This analysis acknowledges that as the price of Boston public transportation rises, people at the margin will substitute other means of transportation, reducing the number of riders. This may seem obvious to those commuters who realize that demand slopes downward, but oftentimes those involved in setting prices for public transportation do not acknowledge that changing fares leads to a movement along the demand curve for their service.

In Vancouver, for example, the TransLink system is facing budget shortfalls which it will likely address in part by raising fares.  As explained by the CBC:

The transit authority is looking to generate the additional funding needed through road user fees, a vehicle levy, tolls on bridges, increased fuel and parking taxes, and increased transit fares.

That plan would deliver hundreds of new buses, a third SeaBus, expansion of the existing Millennium and Expo SkyTrain lines, as well as construction of the long-awaited Evergreen rapid transit line to Burnaby and Coquitlam.

It is possible that this combination of price and service changes will increase revenues for TransLink, but this is far from certain without observing how customers respond to higher fares. It seems likely that increasing its services while potentially losing customers who substitute other means of transportation for the newly more expensive TransLink will be a profit losing strategy.

Vancouver policymakers have not considered that by lowering fees, maintaining their existing level of service, and increasing ridership, they could have perhaps balanced their budget without raising prices.

Resurrecting the New Deal in Perry County, Tennessee

While many cities and municipalities are still seeking approval on projects that propose to use federal stimulus money, a Tennessee county has used a different model to attempt to employ as many of its citizens as quickly as possible. The New York Times details the county’s efforts to put stimulus money to work in an area where unemployment levels recently exceeded 25 percent.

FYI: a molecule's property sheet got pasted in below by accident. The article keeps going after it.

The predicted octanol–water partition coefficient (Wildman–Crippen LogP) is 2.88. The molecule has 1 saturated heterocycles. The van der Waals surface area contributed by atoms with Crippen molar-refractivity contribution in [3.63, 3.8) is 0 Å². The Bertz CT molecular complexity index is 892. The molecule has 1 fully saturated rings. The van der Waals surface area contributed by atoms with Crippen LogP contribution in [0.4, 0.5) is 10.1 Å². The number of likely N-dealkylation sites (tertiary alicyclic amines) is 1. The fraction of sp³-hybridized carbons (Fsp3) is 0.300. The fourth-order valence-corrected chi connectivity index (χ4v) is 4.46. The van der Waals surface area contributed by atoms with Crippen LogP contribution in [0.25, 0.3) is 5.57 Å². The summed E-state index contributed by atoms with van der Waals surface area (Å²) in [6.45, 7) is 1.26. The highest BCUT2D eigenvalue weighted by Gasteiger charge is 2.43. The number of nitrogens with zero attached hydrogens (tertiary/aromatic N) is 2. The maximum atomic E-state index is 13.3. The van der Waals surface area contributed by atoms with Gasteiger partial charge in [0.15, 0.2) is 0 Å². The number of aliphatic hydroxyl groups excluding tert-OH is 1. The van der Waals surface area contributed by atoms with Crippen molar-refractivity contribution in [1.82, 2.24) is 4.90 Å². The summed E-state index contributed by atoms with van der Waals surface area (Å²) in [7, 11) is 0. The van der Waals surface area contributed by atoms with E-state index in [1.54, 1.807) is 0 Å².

Rather than waiting for big projects to be planned and awarded to construction companies, or for tax cuts to trickle through the economy, state officials hit upon a New Deal model of trying to put people directly to work as quickly as possible.

They are using welfare money from the stimulus package to subsidize 300 new jobs across Perry County, with employers ranging from the state Transportation Department to the milkshake place near the high school.

Given the constraints of the American Recovery and Reinvestment Act, Perry County may be maximizing the potential of these federal dollars to lower current unemployment rates.  The Tennessean reports that the immediate effects of this program have been successful:

The centerpiece of an innovative job-creation program has put 300 residents to work temporarily, including 200… who are employed in the private sector, working at the local country club, insurance offices, hardware stores, trucking firms and the Subway sandwich shop.

What sets this program apart from other stimulus-related ones around the nation is that workers’ wages and benefits are paid directly by federal funds. It is the only stimulus initiative in the country like this, at least on this scale, according to federal Health and Human Services officials.

Aside from the local benefits of rapidly spending its ARRA allotment, the Perry County model is likely a better attempt at effective discretionary fiscal policy than has been witnessed in places that have yet to begin spending their stimulus money. A standard critique of discretionary fiscal policy is that is has long lags before taking effect, meaning that changes in taxing or spending in response to changes in the business cycle are likely to exacerbate, rather than smooth peaks and troughs in the business cycle. If it is possible to create spending programs that minimize these lags, Perry County has likely done just that.

As with other programs using stimulus funding, however, seeing success in Perry County’s unemployment reduction relies on a short-term view of economic heath.  The jobs funded by ARRA will likely disappear once these funds run out and public support for job creation wanes.  A local television news station explains:

The jobs are only temporary and will end a year from September. County Mayor John Carroll says the jobs are just a bandage: stopping the bleeding, but not a permanent fix.

Federal spending in places like Perry County has the potential to help people weather the current recession, but it may do more long run harm than good. Many manufacturing jobs that were once located in America are now outsourced to places where they can be executed more cost-effectively, but this trend does not require federal support to artificially create jobs for low-skilled domestic workers.